TIFTON, Ga. — Possibly one of the best-kept secrets in Tifton lies within the walls of Donaldson Dining Hall on the campus of Abraham Baldwin Agricultural College.

Ask just about any ABAC student, staff or faculty member, and they will tell you: The college’s main dining hall is the place to find the best old-fashioned, Southern-style lunch in Tifton any given Thursday. From crispy fried chicken to homestyle macaroni and cheese, the menu that has been sure to satisfy week-in and week-out for decades now packs more down-home flavor than ever before, as ABAC announced Thursday its official status as a Georgia Grown partner.

Georgia Commissioner of Agriculture Gary Black was one of many state and local leaders on hand to help celebrate the college’s commitment to sourcing at least 50 percent of all menu ingredients from within the state of Georgia, including those Southern staples on Thursday’s menu.

“It is one thing to say that you support Georgia agriculture,” Black said. “But to actually fuel your students with Georgia-grown food — that’s taking your commitment to a whole new level, and that is precisely what ABAC has done with this project.”

Beginning in 2018, when ABAC assumed control of campus dining services after more than 20 years of outsourcing the operation, the school set a goal of purchasing 25 percent of menu ingredients in-state, according to an ABAC press release about Thursday’s event. With Vice President for Finance and Operations Paul Willis at the helm of the project and Dining Services Director Dan Miller and Executive Chef Jay Johnson both committed to the vision, ABAC began testing the new way of doing business in July of 2018. The proof was in the proverbial pudding, according to ABAC President David Bridges.

“Students, faculty, staff and guests all fell in love with the new menus. The business model worked. Financials were good,” Bridges said, calling the first 12 months of the new model a “proof-of-concept” year.

Based on the success of year one, the team doubled down in 2019, increasing its commitment to 50 percent, the press release said.

Georgia consistently ranks within the nation’s top producers of a variety of fruits, vegetables, nuts, meat and poultry products, and southwest Georgia in particular is an agricultural powerhouse. Though it might require innovation, the idea that the ABAC community could enjoy improved menu quality while simultaneously shortening the culinary supply chain and putting money in the pockets of Georgia farmers was a no-brainer, the college said.

One of those farmers in attendance at Thursday’s event was Ricky Sparkman, president of Sparkman’s Cream Valley in Moultrie. Sparkman’s supplies ABAC dining services with milk and ice cream products straight from their operation less than 40 miles from campus. An ABAC alumnus, Sparkman said he takes special pride in his new connection with the school.

“It’s an honor to be part of the vision that ABAC has put together,” Sparkman said, shortly after attendees “toasted” that vision with jars of his company’s chocolate milk. “To have come here as a student myself, then to get to come back to do business — it’s surreal.”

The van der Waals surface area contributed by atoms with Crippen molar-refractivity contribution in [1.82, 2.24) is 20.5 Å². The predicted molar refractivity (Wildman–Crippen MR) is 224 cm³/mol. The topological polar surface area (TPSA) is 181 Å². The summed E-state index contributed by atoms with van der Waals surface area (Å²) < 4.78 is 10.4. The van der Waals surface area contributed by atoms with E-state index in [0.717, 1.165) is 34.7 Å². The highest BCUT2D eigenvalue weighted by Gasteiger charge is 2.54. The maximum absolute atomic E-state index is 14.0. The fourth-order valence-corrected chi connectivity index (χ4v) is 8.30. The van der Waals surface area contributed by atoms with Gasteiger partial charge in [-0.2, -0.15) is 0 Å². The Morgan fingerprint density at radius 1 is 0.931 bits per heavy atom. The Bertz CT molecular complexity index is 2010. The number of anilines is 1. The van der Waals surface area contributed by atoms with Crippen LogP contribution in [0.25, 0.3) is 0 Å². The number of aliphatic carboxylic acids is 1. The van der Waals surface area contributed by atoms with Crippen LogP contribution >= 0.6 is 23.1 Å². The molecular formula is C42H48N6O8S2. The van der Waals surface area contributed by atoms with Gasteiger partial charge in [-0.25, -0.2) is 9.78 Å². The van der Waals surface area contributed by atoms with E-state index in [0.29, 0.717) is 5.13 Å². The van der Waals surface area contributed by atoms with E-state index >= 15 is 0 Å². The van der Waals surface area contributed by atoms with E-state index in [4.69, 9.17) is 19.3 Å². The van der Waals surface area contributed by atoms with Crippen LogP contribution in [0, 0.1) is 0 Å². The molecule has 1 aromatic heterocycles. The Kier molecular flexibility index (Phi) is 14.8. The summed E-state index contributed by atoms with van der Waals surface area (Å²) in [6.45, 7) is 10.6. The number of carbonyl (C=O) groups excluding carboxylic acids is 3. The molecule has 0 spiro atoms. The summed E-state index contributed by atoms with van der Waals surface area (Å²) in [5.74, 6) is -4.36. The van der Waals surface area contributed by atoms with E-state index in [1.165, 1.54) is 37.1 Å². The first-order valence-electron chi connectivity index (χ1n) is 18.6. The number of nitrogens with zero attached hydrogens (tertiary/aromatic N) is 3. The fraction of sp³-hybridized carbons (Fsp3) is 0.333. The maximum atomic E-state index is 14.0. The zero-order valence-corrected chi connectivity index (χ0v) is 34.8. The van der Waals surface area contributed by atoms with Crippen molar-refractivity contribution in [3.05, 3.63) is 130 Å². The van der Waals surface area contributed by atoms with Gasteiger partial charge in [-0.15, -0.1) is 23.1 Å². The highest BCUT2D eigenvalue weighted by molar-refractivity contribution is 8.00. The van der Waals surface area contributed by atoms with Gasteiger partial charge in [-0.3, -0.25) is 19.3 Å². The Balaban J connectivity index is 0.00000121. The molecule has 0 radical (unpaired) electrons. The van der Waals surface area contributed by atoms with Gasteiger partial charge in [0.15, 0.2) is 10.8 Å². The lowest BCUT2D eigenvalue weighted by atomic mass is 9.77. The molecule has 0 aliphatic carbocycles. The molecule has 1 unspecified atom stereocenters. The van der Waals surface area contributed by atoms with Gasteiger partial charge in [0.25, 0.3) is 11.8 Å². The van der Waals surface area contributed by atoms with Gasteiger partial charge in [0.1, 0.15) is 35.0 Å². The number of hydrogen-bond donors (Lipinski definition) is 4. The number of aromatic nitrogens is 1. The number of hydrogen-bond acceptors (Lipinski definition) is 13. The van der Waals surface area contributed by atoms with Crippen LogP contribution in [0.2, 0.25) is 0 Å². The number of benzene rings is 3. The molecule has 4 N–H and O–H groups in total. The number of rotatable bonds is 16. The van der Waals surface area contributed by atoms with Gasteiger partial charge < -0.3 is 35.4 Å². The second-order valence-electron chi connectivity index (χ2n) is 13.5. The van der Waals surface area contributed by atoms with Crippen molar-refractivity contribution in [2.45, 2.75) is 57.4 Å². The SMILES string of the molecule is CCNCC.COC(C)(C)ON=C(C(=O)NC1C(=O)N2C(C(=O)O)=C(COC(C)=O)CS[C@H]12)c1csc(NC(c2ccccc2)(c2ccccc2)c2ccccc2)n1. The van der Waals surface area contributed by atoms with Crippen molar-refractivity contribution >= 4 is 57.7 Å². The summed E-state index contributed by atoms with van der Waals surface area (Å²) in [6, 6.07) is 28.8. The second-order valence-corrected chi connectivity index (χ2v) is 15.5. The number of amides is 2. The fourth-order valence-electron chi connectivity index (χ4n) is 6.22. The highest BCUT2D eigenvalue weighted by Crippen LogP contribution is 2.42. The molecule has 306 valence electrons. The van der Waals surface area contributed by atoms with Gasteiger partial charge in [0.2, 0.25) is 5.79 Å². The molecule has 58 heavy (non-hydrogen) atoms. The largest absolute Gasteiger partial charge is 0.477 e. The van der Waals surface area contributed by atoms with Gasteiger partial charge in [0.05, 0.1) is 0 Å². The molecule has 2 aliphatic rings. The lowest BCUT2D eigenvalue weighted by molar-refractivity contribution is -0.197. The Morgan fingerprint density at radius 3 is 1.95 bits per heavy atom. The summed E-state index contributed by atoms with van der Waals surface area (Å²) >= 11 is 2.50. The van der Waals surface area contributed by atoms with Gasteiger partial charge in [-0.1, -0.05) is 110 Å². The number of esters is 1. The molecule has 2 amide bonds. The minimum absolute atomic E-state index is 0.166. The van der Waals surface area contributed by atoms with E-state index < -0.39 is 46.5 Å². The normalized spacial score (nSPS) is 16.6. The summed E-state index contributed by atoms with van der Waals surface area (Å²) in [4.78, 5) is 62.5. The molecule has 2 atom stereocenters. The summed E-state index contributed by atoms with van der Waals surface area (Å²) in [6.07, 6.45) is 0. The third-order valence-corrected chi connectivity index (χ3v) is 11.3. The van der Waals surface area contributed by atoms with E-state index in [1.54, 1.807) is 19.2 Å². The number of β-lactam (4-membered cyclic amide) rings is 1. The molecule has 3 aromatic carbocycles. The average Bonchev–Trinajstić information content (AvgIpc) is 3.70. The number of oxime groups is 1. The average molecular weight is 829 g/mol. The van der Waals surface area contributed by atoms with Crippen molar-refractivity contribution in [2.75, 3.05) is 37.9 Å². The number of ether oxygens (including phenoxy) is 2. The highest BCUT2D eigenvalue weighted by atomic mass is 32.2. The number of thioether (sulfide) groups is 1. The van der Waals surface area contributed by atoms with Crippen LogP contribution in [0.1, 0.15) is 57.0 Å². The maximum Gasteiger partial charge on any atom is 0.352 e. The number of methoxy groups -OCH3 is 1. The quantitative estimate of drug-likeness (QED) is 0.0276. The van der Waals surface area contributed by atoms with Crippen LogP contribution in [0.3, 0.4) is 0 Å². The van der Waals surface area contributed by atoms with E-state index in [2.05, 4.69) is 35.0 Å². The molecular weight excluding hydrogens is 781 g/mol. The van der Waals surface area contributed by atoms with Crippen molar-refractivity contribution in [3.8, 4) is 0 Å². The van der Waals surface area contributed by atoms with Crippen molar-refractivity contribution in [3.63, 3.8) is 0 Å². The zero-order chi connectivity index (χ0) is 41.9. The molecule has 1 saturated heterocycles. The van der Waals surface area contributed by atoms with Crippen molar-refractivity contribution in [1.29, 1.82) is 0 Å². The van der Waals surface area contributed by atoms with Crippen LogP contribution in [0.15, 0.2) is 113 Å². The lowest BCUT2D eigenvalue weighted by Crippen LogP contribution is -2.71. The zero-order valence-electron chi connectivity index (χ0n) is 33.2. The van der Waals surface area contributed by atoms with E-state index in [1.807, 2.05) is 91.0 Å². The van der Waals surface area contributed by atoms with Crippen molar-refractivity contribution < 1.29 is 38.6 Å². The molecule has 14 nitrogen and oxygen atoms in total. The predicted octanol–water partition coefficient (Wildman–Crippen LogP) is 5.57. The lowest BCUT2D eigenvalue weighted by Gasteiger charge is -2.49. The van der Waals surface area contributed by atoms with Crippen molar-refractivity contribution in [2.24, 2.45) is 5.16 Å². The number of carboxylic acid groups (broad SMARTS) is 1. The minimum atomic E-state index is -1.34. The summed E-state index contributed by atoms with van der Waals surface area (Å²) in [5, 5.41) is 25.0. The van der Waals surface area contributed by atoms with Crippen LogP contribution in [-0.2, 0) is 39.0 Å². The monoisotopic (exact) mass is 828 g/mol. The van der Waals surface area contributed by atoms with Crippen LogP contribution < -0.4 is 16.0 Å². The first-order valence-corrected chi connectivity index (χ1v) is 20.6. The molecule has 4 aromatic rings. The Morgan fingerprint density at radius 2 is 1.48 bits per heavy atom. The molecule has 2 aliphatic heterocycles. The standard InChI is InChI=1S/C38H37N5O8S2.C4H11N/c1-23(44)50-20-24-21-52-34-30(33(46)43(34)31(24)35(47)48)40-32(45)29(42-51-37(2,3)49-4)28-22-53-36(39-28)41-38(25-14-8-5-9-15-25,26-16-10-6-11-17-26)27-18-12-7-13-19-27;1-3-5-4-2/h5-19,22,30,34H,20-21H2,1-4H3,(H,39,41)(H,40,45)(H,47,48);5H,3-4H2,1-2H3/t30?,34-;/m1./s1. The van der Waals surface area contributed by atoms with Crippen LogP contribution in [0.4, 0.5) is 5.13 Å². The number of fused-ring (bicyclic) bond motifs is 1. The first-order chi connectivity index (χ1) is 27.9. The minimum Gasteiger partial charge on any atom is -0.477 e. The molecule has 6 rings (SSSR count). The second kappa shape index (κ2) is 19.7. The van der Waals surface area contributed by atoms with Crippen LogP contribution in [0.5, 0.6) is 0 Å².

It is a feeling that is not lost on Bridges, also an ABAC graduate, whose roots in rural Terrell County and knowledge gained as an agricultural educator, researcher and administrator in the state helped underpin the theory behind the model. Its initial success and seeming sustainability are points of pride not only for Bridges as an ABAC administrator, but also as the interim director of Georgia’s Rural Center, located on the ABAC campus.

“The Rural Center was conceived with the notion that the economic surge Georgia has experienced over the past several years does not have to be — in fact, shouldn’t be — limited to the state’s urban centers,” he said. “There is no reason that, with a fresh perspective and a little hard work, we can’t bring that same vitality to the state’s rural areas.”

Reconnecting rural and urban Georgians, Bridges added, is a main goal of the Rural Center, and a reason the ABAC dining project was one the center supported from the outset.

“It only takes a spark to get a fire going,” Bridges said, “and we hope what we’ve accomplished here will only be the beginning of a new way of thinking about how we do business and go about our daily lives in this state. If ABAC can purchase half its food from rural Georgia, why can’t everyone? That’s the challenge we’re issuing.”

For more information on ABAC’s Georgia Grown dining experience, contact Bridges or Rural Center Associate Director Scott Blount at 229-391-4847. Georgia growers and distributors interested in partnering with ABAC’s dining services team as suppliers should contact Paul Willis at 229- 391-5052. Learn more about the Rural Center’s other on-going efforts to reinvigorate rural Georgia at www.ruralga.org.

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